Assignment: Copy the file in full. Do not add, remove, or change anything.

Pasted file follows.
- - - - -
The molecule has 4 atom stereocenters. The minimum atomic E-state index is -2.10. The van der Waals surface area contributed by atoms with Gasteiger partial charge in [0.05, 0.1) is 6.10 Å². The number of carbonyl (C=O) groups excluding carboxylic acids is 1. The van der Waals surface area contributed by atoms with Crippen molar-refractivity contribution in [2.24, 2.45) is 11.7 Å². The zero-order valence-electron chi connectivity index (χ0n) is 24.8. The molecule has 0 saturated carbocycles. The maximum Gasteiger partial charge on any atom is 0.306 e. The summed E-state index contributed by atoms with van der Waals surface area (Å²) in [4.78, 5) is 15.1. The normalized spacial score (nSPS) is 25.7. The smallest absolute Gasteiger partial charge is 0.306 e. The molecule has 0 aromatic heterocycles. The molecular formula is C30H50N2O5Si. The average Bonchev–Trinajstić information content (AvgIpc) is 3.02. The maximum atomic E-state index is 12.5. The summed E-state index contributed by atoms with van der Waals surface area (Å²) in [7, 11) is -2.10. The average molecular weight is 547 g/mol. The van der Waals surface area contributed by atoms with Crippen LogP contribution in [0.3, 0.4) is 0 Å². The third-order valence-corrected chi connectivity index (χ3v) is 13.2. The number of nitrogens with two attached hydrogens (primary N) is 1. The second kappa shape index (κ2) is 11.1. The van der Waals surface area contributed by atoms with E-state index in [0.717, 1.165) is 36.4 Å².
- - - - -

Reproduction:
The molecule has 4 atom stereocenters. The minimum atomic E-state index is -2.10. The van der Waals surface area contributed by atoms with Gasteiger partial charge in [0.05, 0.1) is 6.10 Å². The number of carbonyl (C=O) groups excluding carboxylic acids is 1. The van der Waals surface area contributed by atoms with Crippen molar-refractivity contribution in [2.24, 2.45) is 11.7 Å². The zero-order valence-electron chi connectivity index (χ0n) is 24.8. The molecule has 0 saturated carbocycles. The maximum Gasteiger partial charge on any atom is 0.306 e. The summed E-state index contributed by atoms with van der Waals surface area (Å²) in [4.78, 5) is 15.1. The normalized spacial score (nSPS) is 25.7. The smallest absolute Gasteiger partial charge is 0.306 e. The molecule has 0 aromatic heterocycles. The molecular formula is C30H50N2O5Si. The average Bonchev–Trinajstić information content (AvgIpc) is 3.02. The maximum atomic E-state index is 12.5. The summed E-state index contributed by atoms with van der Waals surface area (Å²) in [7, 11) is -2.10. The average molecular weight is 547 g/mol. The van der Waals surface area contributed by atoms with Crippen LogP contribution in [0.3, 0.4) is 0 Å². The third-order valence-corrected chi connectivity index (χ3v) is 13.2. The number of nitrogens with two attached hydrogens (primary N) is 1. The second kappa shape index (κ2) is 11.1. The van der Waals surface area contributed by atoms with E-state index in [0.717, 1.165) is 36.4 Å².